Long Take

Christian art? Art is art; painting is painting; music is music; a story is a story. If it’s bad art, it’s bad religion, no matter how pious the subject.

~Madeleine L’Engle

Why is it so difficult to find quality representations of faith in fiction? Most of the films I see tend to present characters as Christian, but not too Christian. If faith is relevant to the story at all, it tends to be very watered down. Finding an honest discussion about faith vs. rationality anywhere in the media is pretty difficult, although it does happen occasionally. (I am reminded of that wonderful moment on Lost where Jack says that having faith is taking the easy way out and Locke shoots back, “What makes you think it’s easy?”) This question is inspired in part by that stupid God’s Not Dead movie that seems to be doing quite well at the box office even though nobody whose opinion I respect has anything good to say about it. Let’s see, we’ve got Kevin Sorbo slumming it as a strawman caricature of vindictive atheism and the same persecution complex that has Fox News complaining every time somebody says “Happy Holidays” instead of “Merry Christmas”. If this is what stands for mainstream Christianity these days, I’m so glad I’m not a part of it.

It seems that religious films are coming back in vogue. There’s that Son of God movie that is also doing quite well even though, let’s face it, it looks like a turd sandwich. Fiction, by nature, requires that the creator challenge the audience in some way. But there is nothing about these films that is even remotely challenging. They are produced, distributed by, and marketed to people who just want to be told what they already know. Even most of the Christians I know have no interest in seeing them, because the Christians I’m friends with, generally speaking, have more than two brain cells to rub together. It kind of drives home the idea (which I still don’t necessarily accept) that there are two different Americas. There is a sizable portion of the population that eats this shit up. And the only time I ever interact with them is when they’re trying to convert me.

I am going to make an unusual prediction and say that the GOP will retake the White House in 2016. I have suspected for a long time that this will be the case, and when I see how smug and complacent my fellow Democrats are about Hillary’s chances, I become even more certain. Hillary Clinton will not be President of the United States. She had a shot at the nomination back in 2008, but whether due to her own transparent bitterness or the general mood of the nation, we went with Barack, and I don’t regret it. I’m not saying she’s not qualified to be President; I’m just saying that a successful career in politics and an instinctive knowledge of how the game is played does not guarantee you the position. The Presidency is fickle that way; the job selects whomever is right in that moment, however unusual of a choice they may seem. Hillary is too obvious. If the Democrats want to win in 2016, we will have to pick someone a little more out of left field. But we won’t, and thus, we have handed the whole thing over to the Republicans.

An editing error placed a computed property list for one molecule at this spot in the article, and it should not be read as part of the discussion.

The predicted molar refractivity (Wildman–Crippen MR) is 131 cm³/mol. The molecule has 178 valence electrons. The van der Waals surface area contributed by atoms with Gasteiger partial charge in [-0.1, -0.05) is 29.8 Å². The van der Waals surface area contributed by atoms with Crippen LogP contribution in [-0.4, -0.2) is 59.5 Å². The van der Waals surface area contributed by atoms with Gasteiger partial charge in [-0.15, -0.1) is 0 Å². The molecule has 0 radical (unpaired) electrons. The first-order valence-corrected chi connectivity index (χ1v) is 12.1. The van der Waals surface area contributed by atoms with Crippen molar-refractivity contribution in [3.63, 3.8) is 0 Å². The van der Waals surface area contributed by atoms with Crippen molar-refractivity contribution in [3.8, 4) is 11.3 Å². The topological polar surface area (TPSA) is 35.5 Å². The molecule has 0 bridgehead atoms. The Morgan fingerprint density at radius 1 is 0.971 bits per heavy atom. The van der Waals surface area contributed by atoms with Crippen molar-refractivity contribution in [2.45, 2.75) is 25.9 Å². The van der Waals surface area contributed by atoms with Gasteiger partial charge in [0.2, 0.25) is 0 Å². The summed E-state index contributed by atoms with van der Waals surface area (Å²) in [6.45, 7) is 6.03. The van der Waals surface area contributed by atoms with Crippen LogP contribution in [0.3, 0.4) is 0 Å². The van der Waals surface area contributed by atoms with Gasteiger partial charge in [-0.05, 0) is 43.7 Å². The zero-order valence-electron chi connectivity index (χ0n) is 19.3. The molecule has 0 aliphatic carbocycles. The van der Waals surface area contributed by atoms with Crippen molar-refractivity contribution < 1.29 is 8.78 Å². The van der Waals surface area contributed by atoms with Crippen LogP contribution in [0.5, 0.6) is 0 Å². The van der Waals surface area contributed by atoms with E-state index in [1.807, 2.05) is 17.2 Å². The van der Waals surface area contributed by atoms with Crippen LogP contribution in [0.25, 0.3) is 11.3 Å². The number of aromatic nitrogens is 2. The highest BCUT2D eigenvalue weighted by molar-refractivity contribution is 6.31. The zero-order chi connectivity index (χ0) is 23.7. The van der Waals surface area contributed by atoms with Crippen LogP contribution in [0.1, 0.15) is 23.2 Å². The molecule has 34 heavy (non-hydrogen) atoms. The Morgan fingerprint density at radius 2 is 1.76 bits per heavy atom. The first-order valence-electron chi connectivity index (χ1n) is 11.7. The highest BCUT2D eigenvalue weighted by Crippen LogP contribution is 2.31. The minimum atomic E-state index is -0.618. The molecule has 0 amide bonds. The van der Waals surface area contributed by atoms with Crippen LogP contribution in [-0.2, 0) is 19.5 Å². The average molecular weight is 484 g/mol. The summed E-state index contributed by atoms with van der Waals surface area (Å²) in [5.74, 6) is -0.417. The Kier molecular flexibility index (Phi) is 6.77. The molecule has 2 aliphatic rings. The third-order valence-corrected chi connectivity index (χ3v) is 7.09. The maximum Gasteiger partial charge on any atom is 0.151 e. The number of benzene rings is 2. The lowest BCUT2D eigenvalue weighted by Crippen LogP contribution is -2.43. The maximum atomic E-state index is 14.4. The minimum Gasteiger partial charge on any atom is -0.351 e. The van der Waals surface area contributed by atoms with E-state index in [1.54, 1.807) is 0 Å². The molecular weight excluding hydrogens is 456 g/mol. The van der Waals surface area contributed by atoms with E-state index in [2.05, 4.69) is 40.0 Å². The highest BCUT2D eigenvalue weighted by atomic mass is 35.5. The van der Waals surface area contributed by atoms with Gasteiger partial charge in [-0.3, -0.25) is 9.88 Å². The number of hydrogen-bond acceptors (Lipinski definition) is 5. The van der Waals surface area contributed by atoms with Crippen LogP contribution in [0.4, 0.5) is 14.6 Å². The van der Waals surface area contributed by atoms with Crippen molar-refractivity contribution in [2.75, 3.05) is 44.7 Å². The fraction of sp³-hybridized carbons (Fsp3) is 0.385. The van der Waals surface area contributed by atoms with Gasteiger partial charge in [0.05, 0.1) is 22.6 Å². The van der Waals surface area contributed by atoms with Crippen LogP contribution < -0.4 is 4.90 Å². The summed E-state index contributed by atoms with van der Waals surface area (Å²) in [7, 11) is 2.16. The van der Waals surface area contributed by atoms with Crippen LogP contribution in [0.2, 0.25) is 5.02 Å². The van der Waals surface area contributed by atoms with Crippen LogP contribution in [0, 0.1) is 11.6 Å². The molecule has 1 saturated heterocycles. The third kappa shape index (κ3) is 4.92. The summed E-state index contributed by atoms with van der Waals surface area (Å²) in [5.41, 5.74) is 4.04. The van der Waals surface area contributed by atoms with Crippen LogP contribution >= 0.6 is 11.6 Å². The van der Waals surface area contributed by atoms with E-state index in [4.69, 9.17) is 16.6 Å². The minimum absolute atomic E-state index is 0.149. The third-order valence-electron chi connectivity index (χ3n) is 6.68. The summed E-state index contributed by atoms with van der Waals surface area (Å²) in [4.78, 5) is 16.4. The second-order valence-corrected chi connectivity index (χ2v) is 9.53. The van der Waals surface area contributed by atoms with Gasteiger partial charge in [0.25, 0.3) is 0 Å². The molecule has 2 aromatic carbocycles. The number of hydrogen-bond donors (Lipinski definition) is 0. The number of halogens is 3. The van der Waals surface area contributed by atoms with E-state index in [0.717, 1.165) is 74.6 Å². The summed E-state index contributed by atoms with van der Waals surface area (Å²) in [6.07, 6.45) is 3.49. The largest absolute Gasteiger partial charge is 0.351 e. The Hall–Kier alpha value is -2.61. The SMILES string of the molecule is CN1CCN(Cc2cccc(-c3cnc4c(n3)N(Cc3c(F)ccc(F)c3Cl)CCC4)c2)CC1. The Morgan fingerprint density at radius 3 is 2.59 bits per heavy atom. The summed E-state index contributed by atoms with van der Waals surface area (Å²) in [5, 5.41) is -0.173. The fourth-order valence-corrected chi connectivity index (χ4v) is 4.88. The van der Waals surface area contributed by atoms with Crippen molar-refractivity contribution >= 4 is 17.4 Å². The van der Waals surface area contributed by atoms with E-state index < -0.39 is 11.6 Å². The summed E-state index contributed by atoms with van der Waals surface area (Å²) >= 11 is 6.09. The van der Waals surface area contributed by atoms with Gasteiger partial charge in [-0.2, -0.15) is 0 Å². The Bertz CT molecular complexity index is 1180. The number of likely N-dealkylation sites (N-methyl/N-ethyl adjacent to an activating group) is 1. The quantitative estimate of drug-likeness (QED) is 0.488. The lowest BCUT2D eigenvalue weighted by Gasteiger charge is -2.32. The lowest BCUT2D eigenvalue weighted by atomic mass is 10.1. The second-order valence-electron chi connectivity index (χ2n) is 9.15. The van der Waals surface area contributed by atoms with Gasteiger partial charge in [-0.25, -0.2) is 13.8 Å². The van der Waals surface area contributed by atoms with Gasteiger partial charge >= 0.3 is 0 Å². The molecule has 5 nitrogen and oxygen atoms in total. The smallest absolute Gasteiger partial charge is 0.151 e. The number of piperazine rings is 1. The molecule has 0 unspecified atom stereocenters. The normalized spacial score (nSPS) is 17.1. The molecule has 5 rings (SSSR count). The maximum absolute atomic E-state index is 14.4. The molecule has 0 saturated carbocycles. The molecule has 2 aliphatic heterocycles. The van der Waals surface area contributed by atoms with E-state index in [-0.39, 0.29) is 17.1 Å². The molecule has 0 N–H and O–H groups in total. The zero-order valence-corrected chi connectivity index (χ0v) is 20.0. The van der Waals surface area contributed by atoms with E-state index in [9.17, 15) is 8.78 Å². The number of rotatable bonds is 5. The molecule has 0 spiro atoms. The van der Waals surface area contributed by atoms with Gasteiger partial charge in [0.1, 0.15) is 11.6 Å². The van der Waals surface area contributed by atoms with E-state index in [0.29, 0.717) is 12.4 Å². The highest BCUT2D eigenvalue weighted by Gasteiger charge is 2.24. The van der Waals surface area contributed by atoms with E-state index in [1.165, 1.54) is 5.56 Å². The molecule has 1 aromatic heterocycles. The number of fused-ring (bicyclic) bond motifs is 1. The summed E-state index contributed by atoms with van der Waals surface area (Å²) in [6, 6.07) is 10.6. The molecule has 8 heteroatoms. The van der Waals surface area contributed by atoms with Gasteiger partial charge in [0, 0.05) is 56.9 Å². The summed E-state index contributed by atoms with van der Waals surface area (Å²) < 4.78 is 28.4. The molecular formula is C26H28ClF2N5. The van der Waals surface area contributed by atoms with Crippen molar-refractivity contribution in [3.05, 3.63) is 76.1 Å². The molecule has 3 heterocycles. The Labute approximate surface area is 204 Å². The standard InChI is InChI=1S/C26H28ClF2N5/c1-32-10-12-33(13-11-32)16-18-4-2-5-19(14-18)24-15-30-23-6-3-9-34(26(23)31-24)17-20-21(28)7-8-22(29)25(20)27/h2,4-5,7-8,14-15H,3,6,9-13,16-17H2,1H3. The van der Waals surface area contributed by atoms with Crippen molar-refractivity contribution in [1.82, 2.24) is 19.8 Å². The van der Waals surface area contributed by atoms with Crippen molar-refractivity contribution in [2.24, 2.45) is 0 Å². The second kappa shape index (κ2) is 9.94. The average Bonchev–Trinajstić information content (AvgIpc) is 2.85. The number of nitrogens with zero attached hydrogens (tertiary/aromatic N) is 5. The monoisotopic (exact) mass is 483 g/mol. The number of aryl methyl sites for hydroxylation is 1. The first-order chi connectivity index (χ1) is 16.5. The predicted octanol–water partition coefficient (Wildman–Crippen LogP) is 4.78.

That doesn’t have to be disastrous, by the way. There are no high-profile Republicans that I like, but there are a few with whom I occasionally agree. Chris Christie is unlikely to get the nomination after the whole bridge scandal, and Rand Paul, grandstanding douchebag though he is, does make good points sometimes. Neither one has any chance of getting my vote, but they don’t need it. Even in landslide victories like Barack Obama’s in 2008 and 2012, slightly less than half of the country went for the other guy. They think differently, those Republicans. But surely they can’t all be assholes?

Barack Obama’s life story is an interesting one. The man came from a background that, a few decades ago, would surely have prevented him from getting anywhere near the White House. Even today, I think it’s kind of amazing that he got elected even once, let alone twice, especially with such sweeping electoral college margins. When my fellow Democrats justify nominating Hillary with, “Who else are we going to get?”, I am struck that such complacency could affect the same people who elected a half-black dude from Hawaii whose middle name is Hussein. America, forgive the cliche, is the land of opportunity. And I like Hillary, but if she were President, she would lead as if it were her right all along. I hate to break it to you, Hill, but the presidency is no one’s right. Just ask Mitt Romney, if you can remember who he is.

Him? Is he rich or something?

Him? Is he rich or something?

I might like to vote for a Republican before I die, even if it’s just for dog catcher. That way, I can say that I don’t always toe the party line. This country has a two-party system, and what has kept both parties afloat for so long is their adaptability. The GOP will adapt to the changing times. It will be long and painful, but look closely and you can see that it is happening already. Every so often, I find myself nodding at a Republican and saying, “Good point.” Until the Syria debate, it had been almost a decade since the last time that happened. Ultimately, what I’ve had to accept in that time is that I do not control the swinging of the pendulum. I can feel it moving, but I don’t know how to stop it. Perhaps that is for the greater good. But I’m still voting for Hillary.

“This girl does anal, that’s for sure. You can tell just by looking at her.” —Best YouTube comment ever


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